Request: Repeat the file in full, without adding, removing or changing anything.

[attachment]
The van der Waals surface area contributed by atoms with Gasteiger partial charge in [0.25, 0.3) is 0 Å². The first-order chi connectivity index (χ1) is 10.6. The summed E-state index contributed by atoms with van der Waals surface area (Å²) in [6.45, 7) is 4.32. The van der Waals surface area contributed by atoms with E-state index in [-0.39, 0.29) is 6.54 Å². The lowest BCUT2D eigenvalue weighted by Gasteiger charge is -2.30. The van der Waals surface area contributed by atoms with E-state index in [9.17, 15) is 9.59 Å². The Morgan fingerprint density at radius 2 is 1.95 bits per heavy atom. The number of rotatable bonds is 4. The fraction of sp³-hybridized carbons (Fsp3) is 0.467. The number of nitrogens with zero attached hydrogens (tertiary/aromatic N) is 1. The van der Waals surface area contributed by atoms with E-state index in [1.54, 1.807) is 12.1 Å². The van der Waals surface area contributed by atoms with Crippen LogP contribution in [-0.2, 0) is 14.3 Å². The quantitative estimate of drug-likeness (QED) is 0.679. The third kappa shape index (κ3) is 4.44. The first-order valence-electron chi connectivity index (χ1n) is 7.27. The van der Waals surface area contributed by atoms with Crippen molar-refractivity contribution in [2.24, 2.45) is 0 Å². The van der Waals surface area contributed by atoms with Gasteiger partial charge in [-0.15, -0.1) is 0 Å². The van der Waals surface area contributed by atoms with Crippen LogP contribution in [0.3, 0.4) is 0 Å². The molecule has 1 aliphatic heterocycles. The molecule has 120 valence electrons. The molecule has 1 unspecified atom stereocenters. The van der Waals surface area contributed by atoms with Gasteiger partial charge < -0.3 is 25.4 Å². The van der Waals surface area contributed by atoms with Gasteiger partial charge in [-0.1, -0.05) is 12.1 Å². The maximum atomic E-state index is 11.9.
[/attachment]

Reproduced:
The van der Waals surface area contributed by atoms with Gasteiger partial charge in [0.25, 0.3) is 0 Å². The first-order chi connectivity index (χ1) is 10.6. The summed E-state index contributed by atoms with van der Waals surface area (Å²) in [6.45, 7) is 4.32. The van der Waals surface area contributed by atoms with E-state index in [-0.39, 0.29) is 6.54 Å². The lowest BCUT2D eigenvalue weighted by Gasteiger charge is -2.30. The van der Waals surface area contributed by atoms with E-state index in [9.17, 15) is 9.59 Å². The Morgan fingerprint density at radius 2 is 1.95 bits per heavy atom. The number of rotatable bonds is 4. The fraction of sp³-hybridized carbons (Fsp3) is 0.467. The number of nitrogens with zero attached hydrogens (tertiary/aromatic N) is 1. The van der Waals surface area contributed by atoms with E-state index in [1.54, 1.807) is 12.1 Å². The van der Waals surface area contributed by atoms with Crippen LogP contribution in [-0.2, 0) is 14.3 Å². The quantitative estimate of drug-likeness (QED) is 0.679. The third kappa shape index (κ3) is 4.44. The first-order valence-electron chi connectivity index (χ1n) is 7.27. The van der Waals surface area contributed by atoms with Crippen molar-refractivity contribution in [2.24, 2.45) is 0 Å². The van der Waals surface area contributed by atoms with Gasteiger partial charge in [-0.15, -0.1) is 0 Å². The van der Waals surface area contributed by atoms with Crippen LogP contribution in [0.3, 0.4) is 0 Å². The molecule has 1 aliphatic heterocycles. The molecule has 120 valence electrons. The molecule has 1 unspecified atom stereocenters. The van der Waals surface area contributed by atoms with Gasteiger partial charge < -0.3 is 25.4 Å². The van der Waals surface area contributed by atoms with Gasteiger partial charge in [-0.1, -0.05) is 12.1 Å². The maximum atomic E-state index is 11.9.